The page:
The House Judiciary Committee has been investigating whether the Manhattan District Attorney’s Office’s probe and charging of Donald Trump were politically motivated. The committee subpoenaed former prosecutor Mark Pomerantz, who was a top prosecutor in the DA’s investigation into Trump, to testify about the criminal investigation of Donald Trump in which he once played a leading role.
Former prosecutor Mark Pomerantz refused to answer questions at a deposition by the House Judiciary Committee about a criminal investigation of Donald Trump. Pomerantz said in an opening statement prepared for his deposition that the Judiciary Committee’s demand for his testimony was “an act of political theater.” He argued that he had the right to not answer questions if they were not pertinent “to a legitimate legislative function.” Pomerantz cited Trump’s recent criminal indictment in New York for allegedly falsifying business records related to a hush money payment as another reason he would not answer questions about the probe. He also cited his Fifth Amendment right under the Constitution not to answer questions that could be used against him in a possible criminal case.
Committee Members’ Reactions
Committee member Rep. Darrell Issa, R-Calif., told reporters later that Pomerantz refused to answer any questions at the deposition. “I’ve never had a more obstructive and less cooperative witness in my over 20 years in Congress,” Issa said. Rep. Jim Jordan of Ohio, whose chairman is a close Republican ally of Trump, later told a pool reporter that “I can’t talk about what Mr. Pomerantz may or may not have said — just committee rules.”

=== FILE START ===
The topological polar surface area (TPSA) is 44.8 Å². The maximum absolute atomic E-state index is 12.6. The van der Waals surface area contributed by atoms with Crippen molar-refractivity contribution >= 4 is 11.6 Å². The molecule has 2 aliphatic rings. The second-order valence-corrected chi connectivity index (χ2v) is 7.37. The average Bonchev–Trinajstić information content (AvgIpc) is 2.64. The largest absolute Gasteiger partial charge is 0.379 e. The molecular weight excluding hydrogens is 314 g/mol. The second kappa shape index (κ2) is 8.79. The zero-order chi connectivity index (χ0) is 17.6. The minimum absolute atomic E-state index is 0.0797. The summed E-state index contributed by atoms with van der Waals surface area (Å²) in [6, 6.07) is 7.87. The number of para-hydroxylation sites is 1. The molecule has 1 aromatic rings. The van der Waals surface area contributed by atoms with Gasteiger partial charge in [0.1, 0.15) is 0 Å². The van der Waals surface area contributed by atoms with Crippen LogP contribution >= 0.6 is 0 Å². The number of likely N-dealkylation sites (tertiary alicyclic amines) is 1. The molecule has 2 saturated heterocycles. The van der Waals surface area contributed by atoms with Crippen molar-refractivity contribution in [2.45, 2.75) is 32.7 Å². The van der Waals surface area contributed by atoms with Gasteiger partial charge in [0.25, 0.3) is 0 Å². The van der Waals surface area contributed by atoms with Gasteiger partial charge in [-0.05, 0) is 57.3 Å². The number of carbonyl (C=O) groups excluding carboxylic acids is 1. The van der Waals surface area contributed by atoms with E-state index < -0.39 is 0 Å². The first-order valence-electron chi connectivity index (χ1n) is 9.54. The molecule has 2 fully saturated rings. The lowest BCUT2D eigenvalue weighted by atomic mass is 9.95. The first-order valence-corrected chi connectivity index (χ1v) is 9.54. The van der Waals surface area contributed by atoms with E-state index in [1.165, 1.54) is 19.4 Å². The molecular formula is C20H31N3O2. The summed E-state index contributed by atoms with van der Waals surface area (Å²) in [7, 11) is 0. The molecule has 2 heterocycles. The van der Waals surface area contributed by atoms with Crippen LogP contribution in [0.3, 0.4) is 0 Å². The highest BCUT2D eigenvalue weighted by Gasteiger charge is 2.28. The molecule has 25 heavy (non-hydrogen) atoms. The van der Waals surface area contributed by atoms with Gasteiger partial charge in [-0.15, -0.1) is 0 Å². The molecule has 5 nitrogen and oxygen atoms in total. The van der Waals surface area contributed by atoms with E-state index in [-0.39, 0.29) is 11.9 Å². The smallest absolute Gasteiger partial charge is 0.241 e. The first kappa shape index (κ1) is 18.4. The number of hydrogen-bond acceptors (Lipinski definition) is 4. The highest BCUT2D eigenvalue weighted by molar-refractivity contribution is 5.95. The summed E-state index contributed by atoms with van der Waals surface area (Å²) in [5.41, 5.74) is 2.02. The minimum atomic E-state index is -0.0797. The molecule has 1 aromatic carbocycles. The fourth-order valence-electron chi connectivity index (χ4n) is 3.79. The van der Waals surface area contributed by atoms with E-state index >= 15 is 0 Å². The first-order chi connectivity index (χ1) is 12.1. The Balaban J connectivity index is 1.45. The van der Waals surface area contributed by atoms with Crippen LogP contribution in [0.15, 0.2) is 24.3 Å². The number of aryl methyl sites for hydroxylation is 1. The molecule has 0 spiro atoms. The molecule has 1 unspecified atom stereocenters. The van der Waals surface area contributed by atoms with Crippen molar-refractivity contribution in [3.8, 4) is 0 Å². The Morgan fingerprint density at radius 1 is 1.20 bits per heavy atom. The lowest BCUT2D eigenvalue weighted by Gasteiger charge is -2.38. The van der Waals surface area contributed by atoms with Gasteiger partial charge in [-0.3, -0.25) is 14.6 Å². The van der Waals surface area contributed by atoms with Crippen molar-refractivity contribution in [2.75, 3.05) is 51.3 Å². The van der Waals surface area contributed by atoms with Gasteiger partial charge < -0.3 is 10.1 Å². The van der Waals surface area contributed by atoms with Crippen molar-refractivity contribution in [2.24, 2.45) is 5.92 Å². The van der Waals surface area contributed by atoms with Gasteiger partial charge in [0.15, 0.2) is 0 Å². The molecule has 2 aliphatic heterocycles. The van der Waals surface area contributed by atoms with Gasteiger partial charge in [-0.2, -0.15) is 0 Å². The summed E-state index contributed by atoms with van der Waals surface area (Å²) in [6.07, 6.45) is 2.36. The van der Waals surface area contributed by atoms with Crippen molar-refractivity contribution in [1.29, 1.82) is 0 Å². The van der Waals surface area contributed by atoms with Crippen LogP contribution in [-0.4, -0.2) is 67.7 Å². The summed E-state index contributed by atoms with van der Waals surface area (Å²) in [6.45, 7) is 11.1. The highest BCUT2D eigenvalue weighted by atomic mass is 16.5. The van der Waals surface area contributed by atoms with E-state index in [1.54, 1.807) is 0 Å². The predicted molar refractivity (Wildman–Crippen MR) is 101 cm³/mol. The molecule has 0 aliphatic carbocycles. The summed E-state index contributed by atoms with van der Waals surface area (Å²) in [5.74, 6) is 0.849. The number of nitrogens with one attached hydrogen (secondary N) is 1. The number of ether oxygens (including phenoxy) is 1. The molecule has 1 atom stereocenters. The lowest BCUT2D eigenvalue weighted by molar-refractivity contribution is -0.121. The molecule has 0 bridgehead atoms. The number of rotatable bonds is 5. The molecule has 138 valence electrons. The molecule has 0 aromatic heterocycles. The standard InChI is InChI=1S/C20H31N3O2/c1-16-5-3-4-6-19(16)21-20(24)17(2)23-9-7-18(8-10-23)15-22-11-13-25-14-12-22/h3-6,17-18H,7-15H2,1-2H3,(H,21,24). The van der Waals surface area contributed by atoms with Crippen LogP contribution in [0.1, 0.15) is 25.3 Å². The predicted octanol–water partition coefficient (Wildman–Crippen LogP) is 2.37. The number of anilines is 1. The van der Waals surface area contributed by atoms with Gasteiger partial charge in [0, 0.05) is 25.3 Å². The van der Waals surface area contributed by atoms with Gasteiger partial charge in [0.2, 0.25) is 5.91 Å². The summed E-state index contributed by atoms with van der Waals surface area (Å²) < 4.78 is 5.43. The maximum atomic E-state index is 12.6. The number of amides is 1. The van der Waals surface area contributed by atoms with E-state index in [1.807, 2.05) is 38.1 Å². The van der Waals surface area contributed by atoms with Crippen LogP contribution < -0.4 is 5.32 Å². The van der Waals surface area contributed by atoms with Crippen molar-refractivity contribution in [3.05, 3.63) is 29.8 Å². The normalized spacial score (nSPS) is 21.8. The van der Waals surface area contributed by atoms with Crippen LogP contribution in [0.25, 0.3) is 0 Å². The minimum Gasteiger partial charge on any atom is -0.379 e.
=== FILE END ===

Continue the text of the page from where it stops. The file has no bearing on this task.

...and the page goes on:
The Judiciary Committee earlier this year subpoenaed Pomerantz, who dramatically quit the DA’s office in early 2022, after the new district attorney, Alvin Bragg, decided to pause the probe. Bragg in late 2022 resurrected an inquiry into whether Trump had committed a crime by misstating in business records the nature of reimbursements and other money paid to his former lawyer and fixer Michael Cohen. Trump was indicted on the business records charges in late March. Bragg sued the Judiciary Committee in federal court in Manhattan to block the subpoena to Pomerantz, but on April 21, the DA and the panel reached an agreement that allowed Pomerantz to appear for his deposition Friday.
Pomerantz, when he left the committee room, said, “I have nothing, nothing whatsoever to say.” His lawyer Ted Wells said that Pomerantz’s opening statement “is very clear as to what happened.” The case is not expected to go to trial until next year at the earliest, when Trump will be contesting for the 2024 GOP presidential nomination.
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